Looking Back: Brewer First USGA Champ At Congressional

Native of Kentucky claimed 1949 U.S. Junior Amateur

By David Shefter, USGA
May 10, 2011

Gay Brewer claimed the 1949 U.S. Junior Amateur at Congressional C.C. (USGA Museum)

This is a second in a series of articles on past USGA championships that have been held at Congressional Country Club, site of this year's U.S. Open. The first story was on 1995 U.S. Senior Open champion Tom Weiskopf. 

The U.S. Junior Amateur Championship was in its infancy when the championship came to Congressional Country Club in 1949.

Although the 1924 Devereux Emmet design in Bethesda, Md., had been in operation for 25 years, the Blue Course had never hosted a national championship. In future years, Congressional Country Club would become recognized as one of America’s top courses, hosting two U.S. Opens, one U.S. Senior Open and a PGA Championship. And in 2011, a revamped Blue Course will again be the site of the U.S. Open.

As the 1949 U.S. Junior approached, Gay Brewer of Lexington, Ky., was among the pre-championship favorites. A year earlier, he had been among the 127 competitors to qualify for the inaugural Junior Amateur, reaching the second round of match play before losing to George Bruno Jr. of Berkeley, Calif., 2 and 1.

Now 17, Brewer would have one final chance to participate before becoming age-ineligible for this event that is open to male golfers under the age of 18. That week in July, the affable Brewer roomed at Georgetown University in Washington, D.C., with 15-year-old Mason Rudolph of Clarksville, Tenn. Rudolph not only had qualified at the same sectional in Louisville, Ky., as Brewer, he had also competed in the 1948 U.S. Junior at the University of Michigan Golf Course in Ann Arbor, advancing to the quarterfinals before losing to eventual champion Dean Lind, 5 and 3. Lind defeated Ken Venturi in the championship match. Venturi would later win a memorable 1964 U.S. Open at Congressional Country Club.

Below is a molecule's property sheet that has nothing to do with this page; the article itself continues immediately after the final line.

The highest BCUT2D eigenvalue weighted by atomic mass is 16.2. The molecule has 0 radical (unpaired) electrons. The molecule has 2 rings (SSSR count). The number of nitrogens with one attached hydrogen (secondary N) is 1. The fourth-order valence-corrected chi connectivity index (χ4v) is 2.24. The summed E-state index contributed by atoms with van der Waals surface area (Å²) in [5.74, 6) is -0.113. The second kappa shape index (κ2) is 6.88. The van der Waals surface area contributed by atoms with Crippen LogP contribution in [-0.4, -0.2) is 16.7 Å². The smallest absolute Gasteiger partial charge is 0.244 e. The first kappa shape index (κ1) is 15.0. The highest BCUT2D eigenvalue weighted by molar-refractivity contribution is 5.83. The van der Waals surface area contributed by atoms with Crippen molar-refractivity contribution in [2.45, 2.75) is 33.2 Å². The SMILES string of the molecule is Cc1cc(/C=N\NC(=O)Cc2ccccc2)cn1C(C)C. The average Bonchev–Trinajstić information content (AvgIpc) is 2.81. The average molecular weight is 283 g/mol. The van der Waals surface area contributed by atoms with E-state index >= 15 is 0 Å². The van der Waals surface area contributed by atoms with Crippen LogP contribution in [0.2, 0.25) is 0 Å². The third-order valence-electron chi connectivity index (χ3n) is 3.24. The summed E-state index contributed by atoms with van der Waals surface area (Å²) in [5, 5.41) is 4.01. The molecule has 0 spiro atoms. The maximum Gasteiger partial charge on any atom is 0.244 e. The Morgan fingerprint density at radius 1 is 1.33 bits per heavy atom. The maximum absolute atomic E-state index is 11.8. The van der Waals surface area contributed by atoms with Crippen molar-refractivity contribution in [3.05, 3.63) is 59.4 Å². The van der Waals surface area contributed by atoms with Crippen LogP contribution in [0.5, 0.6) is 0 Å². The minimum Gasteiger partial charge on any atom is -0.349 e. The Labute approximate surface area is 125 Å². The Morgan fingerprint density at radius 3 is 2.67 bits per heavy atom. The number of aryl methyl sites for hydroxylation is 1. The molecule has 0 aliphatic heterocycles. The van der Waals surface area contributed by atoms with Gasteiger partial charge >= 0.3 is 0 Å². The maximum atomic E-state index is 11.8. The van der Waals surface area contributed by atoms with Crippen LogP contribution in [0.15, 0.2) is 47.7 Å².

Accompanying the two youths to Washington that summer was Junior Championship Committeeman Col. Lee S. Reed of Louisville. And as fate would have it, Brewer and Rudolph each won six matches to reach the championship match, where Reed would serve as the referee.

Brewer, who had been taken to the 18th hole just once the entire week (2-up win over Robert Sisk of Charlotte, N.C.), easily defeated Rudolph in the final, 6 and 4. Rudolph would use that defeat as motivation for the following year, where he defeated Charles Beville, 2 and 1, at Denver (Colo.) Country Club to take the third Junior Amateur title.

The 1949 Junior Amateur final portended a strong professional future for both Brewer and Rudolph. Each finalist won multiple times on the PGA Tour, with Brewer claiming the 1967 Masters a year after he bogeyed the 72nd hole (missed a 6-foot par putt) and lost a three-way 18-hole playoff to Jack Nicklaus (1951 U.S. Junior champion Tommy Jacobs was also involved). Brewer called his Masters triumph his “greatest victory in golf.” He would also play on a pair of Ryder Cup Teams, in 1967 and 1973.

As an amateur, Brewer won three consecutive Kentucky State Boys Championships from 1949-51 and the 1952 Southern Amateur. He also won the 1951 Kentucky Open as an amateur.

Rudolph, meanwhile, won the 1956 Western Amateur and Tennessee Open (as an amateur) and was on the victorious 1957 USA Walker Cup Team before turning professional and winning five times. Rudolph, who later coached the golf team at Vanderbilt University, died on April 18 at 76.

 

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An interesting fact about both individuals is each played collegiately – Brewer at Kentucky and Rudolph at Tennessee (and later Memphis) – on athletic scholarships not based on their golf skills. Because the USGA at the time considered anyone on a golf scholarship technically a professional, both players found a loophole to compete in golf without jeopardizing their amateur status. Paul “Bear” Bryant, then the head football coach at Kentucky, recruited Brewer to be a holder for placekicks on the football team, while Rudolph got the first “golf” scholarship at the University of Tennessee when Robert “General” Neyland, then the athletic director at the school, recognized his basketball talent and recruited him to play hoops. He spent a year at Tennessee before transferring to Memphis.

 

Brewer was a long hitter with an unusual swing – the result of a broken elbow sustained as a child – that often made it difficult to consistently play well. Some thought he bore a resemblance to Hall of Fame baseball player Babe Ruth.

He joined the PGA Tour in 1956, but it would take five years for him to break into the winner’s circle. He won three times in 1961 and finished seventh on the money list. From 1962-73, he was a solid contender in the U.S. Open, finishing in the top 10 seven times. When the Open came to Congressional in 1964, site of his Junior Amateur victory, Brewer carded a final-round 68 to share fifth place with 1960 champion Arnold Palmer.

Brewer’s final pro triumph came at the 1984 Citizens Union Senior Golf Classic on the Champions Tour. He officially retired from the game at the 2001 Masters and died six years later from cancer at the age of 75 in his hometown of Lexington.

David Shefter is a senior writer/content manager for the USGA. E-mail him with questions or comments at dshefter@usga.org. 

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